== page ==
The article gives no indication that light passing near the device will get sucked into it, but only that all light hitting the device gets sucked into the center. So instead of requiring those huge parabolic mirrors, you'll instead require these huge cylindrical structures. Would still have a nice advantage in that no tracking or steering devices would be required since light hitting it from any side gets "sucked in", but it would still require a considerable amount of real estate to deploy assuming that they can both scale it down (to handle visible light) and scale it up (to make the amount of light absorbed represent a non-trivial amount of power).

Re:It's an interesting development.... (1)

Tempest451 (791438) | more than 4 years ago | (#29756371)

But I have definite issues with the last paragraph of the article

Such a device could be used to harvest solar energy in places where the light is too diffuse for mirrors to concentrate it onto a solar cell. An optical black hole would suck it all in and direct it at a solar cell sitting at the core. "If that works, you will no longer require these huge parabolic mirrors to collect light," says Narimanov.

The article gives no indication that light passing near the device will get sucked into it, but only that all light hitting the device gets sucked into the center. So instead of requiring those huge parabolic mirrors, you'll instead require these huge cylindrical structures. Would still have a nice advantage in that no tracking or steering devices would be required since light hitting it from any side gets "sucked in", but it would still require a considerable amount of real estate to deploy assuming that they can both scale it down (to handle visible light) and scale it up (to make the amount of light absorbed represent a non-trivial amount of power).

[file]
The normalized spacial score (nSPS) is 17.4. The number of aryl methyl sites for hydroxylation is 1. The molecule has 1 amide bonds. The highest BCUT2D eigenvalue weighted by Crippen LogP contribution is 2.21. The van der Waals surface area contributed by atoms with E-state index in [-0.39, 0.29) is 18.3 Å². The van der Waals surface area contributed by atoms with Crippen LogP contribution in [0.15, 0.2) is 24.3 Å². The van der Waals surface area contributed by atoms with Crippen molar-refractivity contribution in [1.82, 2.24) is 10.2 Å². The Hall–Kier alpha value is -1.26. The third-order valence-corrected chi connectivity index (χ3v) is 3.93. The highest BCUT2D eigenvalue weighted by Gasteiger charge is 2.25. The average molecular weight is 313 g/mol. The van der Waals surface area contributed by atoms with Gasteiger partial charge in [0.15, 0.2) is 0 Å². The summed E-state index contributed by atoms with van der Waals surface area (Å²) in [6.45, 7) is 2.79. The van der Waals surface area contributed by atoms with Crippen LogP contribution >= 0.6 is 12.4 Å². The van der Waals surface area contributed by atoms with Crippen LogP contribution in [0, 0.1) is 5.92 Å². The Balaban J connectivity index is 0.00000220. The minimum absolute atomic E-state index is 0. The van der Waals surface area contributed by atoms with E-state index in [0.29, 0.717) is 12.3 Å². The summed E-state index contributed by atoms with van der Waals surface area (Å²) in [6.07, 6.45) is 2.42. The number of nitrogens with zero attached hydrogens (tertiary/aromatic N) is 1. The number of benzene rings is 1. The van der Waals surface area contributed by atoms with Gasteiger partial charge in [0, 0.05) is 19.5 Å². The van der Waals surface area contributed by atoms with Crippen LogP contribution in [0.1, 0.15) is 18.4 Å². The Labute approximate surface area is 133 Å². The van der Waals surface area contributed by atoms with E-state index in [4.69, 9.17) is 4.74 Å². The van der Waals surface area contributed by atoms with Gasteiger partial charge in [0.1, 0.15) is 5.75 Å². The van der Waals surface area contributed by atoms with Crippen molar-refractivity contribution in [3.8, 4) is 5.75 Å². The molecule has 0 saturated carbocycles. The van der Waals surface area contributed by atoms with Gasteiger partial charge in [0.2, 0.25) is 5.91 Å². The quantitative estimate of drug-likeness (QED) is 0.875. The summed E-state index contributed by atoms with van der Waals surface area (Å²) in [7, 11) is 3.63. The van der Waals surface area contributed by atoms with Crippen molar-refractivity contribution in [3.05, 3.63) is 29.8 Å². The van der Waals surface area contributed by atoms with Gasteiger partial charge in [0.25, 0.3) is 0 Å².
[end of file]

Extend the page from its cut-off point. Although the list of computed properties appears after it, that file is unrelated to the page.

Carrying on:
Imagine all the ambient light in our environment? I don't think they will need too much up-scaling to see huge amounts of energy. On a decent sunny day, you can create a point of light powerful enough to incinerate an insect, and that with a crappy magnifying glass, what if that same magnifying glass had zero loss? What I want to see is if they can get this thing to trap more energetic frequencies (Gamma anyone?)

plants (1, Interesting)

Anonymous Coward | more than 4 years ago | (#29756103)

The interesting thing to me is that the molecule plants use for photosynthesis has some spiral-like structures. Those could be guiding visible light in the same way.

Not that that helps solar power's number one problem, which is energy storage.

precedence? (0)

Anonymous Coward | more than 4 years ago | (#29756133)

Call me paranoid but in the current increasingly litigious zeitgeist, could the Purdue team just be trying to claim originality when faced with the achievements of a competing team? (or not? just curious, given the fairly similar timelines).

Gamma Ray Bursts (1)

destroyer661 (847607) | more than 4 years ago | (#29756137)

Maybe we could use this to absorb any Gamma Ray Bursts [wikipedia.org] that happen to come our way.

Disclaimer: didn't read TFA

I am curious (2, Interesting)

badass fish (1254730) | more than 4 years ago | (#29756163)

i wonder if they checked for gravity/mass/time disturbances?

Black Hole for Light (2, Funny)

Neutral_Observer (1409941) | more than 4 years ago | (#29756173)

The first Black Hole invented by man is called Government.

oh God! (1)

BigBadBus (653823) | more than 4 years ago | (#29756217)

The nincompoops who campaigned against the LHC because of its mythical ability to create black holes will be out in force!

Inexpensive Selling,Calvin Klein sweater man (-1, Troll)

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Military application. (1)

neo (4625) | more than 4 years ago | (#29756231)

This could easily be the next smoke rounds. Imagine being able to block light past specific points on a battlefield. You could effectively blind the enemy in darkness, or create soft cover for your movements. It would also absorb laser tracking and targeting devices, leaving many modern weapons systems moot.

Make no mistake about it, this is a very important technology for the battle field.

Re:Military application. (1)

Follier (901079) | more than 4 years ago | (#29756409)

I agree! Furthermore, they can take a slab of the stuff and strap it onto a soldiers arm, thus providing him a laser shield that will defend him if he's being attacked by Cobra.